I’ll keep this part short, I promise. Rather than give you a play by play, I will summarize. This race starts in downtown Leadville on 6th. We leave town and head towards Turquoise Lake and head south for an out and back. The amount of roads vs. single track I would guesstimate at about 60%forest service roads, and variants/40% single track. Total climbing is around 18k feet and total distance is 100.4miles. There are 6 aid stations of which we hit 5 of them twice. These aid stations were the real deal. My hats off to the many hundreds of volunteers who made this event super enjoyable, had all the aid stations well stocked and ready to help. It was awesome!!
My #’s I was able to glean from Athlinks. 606 entries in race (although one week prior, I had noticed about 786 on the “start list”
287 Finishers out of 567 Starters
We were off! 4am start time. Everyone completely stoked! Ken C started us and down the boulevard we went. It was nice to start the race with Ryan Ingham, Deron and Melissa Ruse! I saw them often throughout the day. That was great. Temps hovered around the very low 40’s. Some forecasts were at 38-39 which was cold for sure but I don’t think it was that cold.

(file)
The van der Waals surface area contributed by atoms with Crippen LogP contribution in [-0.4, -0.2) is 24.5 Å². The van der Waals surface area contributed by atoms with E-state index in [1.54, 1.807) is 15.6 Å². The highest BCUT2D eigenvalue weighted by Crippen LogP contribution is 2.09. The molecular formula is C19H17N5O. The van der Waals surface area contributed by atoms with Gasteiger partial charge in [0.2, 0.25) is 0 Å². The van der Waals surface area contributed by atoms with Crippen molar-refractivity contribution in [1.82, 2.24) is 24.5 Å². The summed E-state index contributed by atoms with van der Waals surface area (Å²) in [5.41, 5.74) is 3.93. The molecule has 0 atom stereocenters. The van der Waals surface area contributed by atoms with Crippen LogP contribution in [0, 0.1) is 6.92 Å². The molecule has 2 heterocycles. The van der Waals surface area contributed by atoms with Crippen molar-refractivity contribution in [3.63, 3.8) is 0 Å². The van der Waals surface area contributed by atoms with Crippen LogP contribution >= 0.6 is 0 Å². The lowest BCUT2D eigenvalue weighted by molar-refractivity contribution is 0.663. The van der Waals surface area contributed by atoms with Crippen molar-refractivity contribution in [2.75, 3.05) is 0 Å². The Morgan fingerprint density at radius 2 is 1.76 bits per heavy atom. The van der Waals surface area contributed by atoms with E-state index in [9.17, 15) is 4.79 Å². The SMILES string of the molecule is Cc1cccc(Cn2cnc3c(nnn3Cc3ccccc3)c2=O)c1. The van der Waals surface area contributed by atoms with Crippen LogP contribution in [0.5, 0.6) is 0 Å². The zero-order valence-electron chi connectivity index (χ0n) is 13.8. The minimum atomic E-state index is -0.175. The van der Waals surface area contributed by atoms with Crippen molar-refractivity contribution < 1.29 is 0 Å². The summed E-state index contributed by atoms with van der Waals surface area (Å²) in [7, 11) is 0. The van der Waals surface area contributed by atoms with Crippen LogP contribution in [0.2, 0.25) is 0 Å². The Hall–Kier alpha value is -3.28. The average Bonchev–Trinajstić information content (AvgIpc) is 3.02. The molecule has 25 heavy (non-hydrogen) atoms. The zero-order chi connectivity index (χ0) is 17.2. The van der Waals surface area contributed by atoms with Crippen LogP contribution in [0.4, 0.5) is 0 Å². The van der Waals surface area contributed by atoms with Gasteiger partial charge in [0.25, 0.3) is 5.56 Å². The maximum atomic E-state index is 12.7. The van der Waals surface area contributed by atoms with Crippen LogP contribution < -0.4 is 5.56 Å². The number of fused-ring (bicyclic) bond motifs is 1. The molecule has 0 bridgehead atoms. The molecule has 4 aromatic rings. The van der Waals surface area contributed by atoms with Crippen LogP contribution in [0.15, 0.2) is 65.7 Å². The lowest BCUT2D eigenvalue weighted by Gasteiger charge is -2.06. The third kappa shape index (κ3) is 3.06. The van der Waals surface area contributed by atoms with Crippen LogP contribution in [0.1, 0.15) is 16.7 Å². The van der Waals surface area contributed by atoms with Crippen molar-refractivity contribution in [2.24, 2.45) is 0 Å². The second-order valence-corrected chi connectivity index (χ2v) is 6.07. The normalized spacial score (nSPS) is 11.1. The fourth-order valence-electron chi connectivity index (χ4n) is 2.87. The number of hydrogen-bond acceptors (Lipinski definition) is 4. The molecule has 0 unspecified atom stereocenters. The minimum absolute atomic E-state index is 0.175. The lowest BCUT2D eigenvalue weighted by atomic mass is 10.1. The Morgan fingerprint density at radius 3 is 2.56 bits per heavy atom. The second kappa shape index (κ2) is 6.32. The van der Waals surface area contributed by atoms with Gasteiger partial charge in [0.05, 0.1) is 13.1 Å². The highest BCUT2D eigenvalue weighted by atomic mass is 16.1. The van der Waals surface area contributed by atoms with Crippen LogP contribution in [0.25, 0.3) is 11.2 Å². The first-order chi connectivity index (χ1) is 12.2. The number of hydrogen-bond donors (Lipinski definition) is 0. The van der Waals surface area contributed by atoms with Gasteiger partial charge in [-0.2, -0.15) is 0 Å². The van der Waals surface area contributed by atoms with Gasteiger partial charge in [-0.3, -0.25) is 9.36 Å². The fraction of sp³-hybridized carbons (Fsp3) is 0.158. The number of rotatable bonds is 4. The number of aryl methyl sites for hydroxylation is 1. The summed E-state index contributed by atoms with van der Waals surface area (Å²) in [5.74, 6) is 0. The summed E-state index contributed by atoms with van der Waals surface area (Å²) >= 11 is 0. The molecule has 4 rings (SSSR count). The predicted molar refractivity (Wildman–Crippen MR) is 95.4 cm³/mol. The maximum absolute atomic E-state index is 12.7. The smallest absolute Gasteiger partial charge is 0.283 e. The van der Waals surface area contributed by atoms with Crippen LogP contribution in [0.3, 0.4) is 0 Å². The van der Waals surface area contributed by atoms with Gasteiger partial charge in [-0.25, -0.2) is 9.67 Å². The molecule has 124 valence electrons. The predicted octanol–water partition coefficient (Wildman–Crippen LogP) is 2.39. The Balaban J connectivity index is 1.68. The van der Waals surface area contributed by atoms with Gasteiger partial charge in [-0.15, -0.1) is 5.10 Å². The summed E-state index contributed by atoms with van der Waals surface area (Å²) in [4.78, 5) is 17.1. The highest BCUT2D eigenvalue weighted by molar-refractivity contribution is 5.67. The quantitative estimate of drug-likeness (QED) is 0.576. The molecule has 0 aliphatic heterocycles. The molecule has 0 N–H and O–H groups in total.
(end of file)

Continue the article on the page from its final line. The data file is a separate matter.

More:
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Left to Right. Jon Christley, Ryan Ingham, Deron Ruse, Melissa Ruse

I had reviewed target times with the crew and forecasted them somewhat conservatively. I knew logistics and the sheer volume of vehicles getting in and out of aid stations would be a challenge for them.

Mile 5.6. Stomach. Oh Sh!t. 💩 Literally. Normally, I can get away with running a hundo without hitting the restroom for #2. It has happened in the past, no big deal. This time was different. I had a sudden “urge” to go and nowhere to go. A conga line of runners were so packed in for these first 13 miles, it made it extremely difficult to find a secluded spot not to mention we were at the edge of Turquoise Lake and the pitch of the terrain was slanted pretty good. After making the pit stop, I realized I was coming in to the 1st aid station at least 20min later than planned. The conga line has its advantages for those who go out too fast. To give you an idea time wise: 13 miles was the 1st section. The cutoff was 3hrs. Basically this means you must move. This section was not flat but mostly single track and a little climbing here and there. Nothing major. Of all sections of the course, this was the longest with the least amount of climbing. I came in at 2:26. Aid station cutoff’s for LT100 are no joke!